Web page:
A Florida attorney has been receiving some press recently because of a flyer he designed. The flyer is intended for people to hold up in their windows as they pass through DWI checkpoints. Its message states “I Remain Silent; No Searches; I Want My Lawyer” and contains specific citations to relevant state law. The Florida flyer cites a Florida statute that requires a driver to “display” his license “upon the demand of a law enforcement officer” as well as a statute that requires drivers to sign citations for certain traffic violations as evidence that there is no signature required should an officer write a ticket at the checkpoint. Therefore, the flyer states “I am not opening my window.” However, “I will comply with clearly stated lawful orders.”
The Florida attorney designed this flyer as part of a movement he created called Fair DUI. The motivation behind it was to allow people to exercise their constitutional rights and protect people wrongly arrested after going through checkpoints. The right to remain silence comes from the Fifth Amendment. The right to be protected against unreasonable searches comes from the Fourth Amendment. And the right to counsel comes from the Sixth Amendment.
When going through a checkpoint with this flyer, the Florida attorney recommends that the driver keep his hands in plain view and look straight ahead, rather than at the officer. The rights of law enforcement officers are often protected because of the concern for officer safety. A driver who keeps his hands in plain view and does not make any sudden movements prevents an officer from fearing for his safety.
In addition, the Florida attorney notes, officers at a checkpoint are required to follow guidelines, which direct them to look for evidence of impairment, such as odor of alcohol, slurred speech, red glassy eyes, or an admission to drinking. By displaying the flyer and showing your license and registration through the window, the Florida attorney argues, a police officer is unable to make these observations. Furthermore, the guidelines which the police officers must follow during a checkpoint will most likely not spell out what to do when a driver comes through the checkpoint displaying one of these flyers.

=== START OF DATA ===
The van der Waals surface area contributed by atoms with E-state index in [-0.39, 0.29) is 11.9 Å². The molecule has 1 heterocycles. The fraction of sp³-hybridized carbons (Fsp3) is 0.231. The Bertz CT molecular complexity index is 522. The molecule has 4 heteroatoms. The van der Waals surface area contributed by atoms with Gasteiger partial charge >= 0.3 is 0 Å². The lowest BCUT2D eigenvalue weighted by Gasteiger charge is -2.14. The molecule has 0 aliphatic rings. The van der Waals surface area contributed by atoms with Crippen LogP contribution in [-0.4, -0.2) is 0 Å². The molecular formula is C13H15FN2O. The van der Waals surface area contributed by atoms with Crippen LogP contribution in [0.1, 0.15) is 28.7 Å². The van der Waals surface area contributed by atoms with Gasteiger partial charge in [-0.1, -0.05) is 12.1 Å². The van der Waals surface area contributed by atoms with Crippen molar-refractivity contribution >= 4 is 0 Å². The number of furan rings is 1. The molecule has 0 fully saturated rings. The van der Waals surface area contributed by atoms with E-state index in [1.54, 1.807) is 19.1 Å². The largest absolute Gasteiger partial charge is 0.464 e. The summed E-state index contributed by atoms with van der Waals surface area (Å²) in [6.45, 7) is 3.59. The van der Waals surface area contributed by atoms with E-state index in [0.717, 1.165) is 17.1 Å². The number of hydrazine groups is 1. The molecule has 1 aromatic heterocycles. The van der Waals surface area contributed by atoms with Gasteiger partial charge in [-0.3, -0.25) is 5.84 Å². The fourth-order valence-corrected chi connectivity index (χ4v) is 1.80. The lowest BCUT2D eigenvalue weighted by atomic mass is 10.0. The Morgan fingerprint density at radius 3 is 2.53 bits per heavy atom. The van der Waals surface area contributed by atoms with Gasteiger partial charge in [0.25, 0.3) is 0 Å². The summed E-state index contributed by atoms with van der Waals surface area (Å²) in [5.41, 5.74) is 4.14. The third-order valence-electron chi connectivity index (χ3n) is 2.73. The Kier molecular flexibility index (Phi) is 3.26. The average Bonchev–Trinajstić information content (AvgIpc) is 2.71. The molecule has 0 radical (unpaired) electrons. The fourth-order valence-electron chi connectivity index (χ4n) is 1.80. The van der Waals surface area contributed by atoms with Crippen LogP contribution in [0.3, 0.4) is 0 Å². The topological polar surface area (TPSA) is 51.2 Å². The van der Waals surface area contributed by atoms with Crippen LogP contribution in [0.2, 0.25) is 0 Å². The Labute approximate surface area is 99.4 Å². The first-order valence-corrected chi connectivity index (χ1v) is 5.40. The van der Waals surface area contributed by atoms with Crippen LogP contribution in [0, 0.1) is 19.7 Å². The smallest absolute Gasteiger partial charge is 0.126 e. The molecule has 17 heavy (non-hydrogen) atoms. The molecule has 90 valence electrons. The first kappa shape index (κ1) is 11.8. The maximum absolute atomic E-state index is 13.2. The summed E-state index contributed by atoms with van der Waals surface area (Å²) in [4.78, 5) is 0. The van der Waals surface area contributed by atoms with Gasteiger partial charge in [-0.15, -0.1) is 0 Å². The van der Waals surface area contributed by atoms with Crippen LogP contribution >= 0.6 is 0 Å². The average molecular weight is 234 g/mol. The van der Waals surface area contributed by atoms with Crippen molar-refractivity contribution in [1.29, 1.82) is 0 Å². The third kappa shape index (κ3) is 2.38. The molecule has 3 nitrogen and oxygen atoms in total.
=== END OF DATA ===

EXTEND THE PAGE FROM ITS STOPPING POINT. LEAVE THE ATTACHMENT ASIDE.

The instructions on the flyer also include recording the encounter with audio, and preferably video. A recording can be used if there is a dispute as to whether a police officer had reason to legally demand that a driver open their window or car door or step out of the car.
The Florida attorney states that, although someone could use this flyer in a normal traffic stop, it works better in a checkpoint situation. In a normal traffic stop, a police officer must have reasonable suspicion to make the stop, which usually means the police officer observed a traffic violation or other behavior that would create reasonable suspicion of impaired driving (such as weaving). At a checkpoint, however, a driver who has been stopped has not done anything wrong.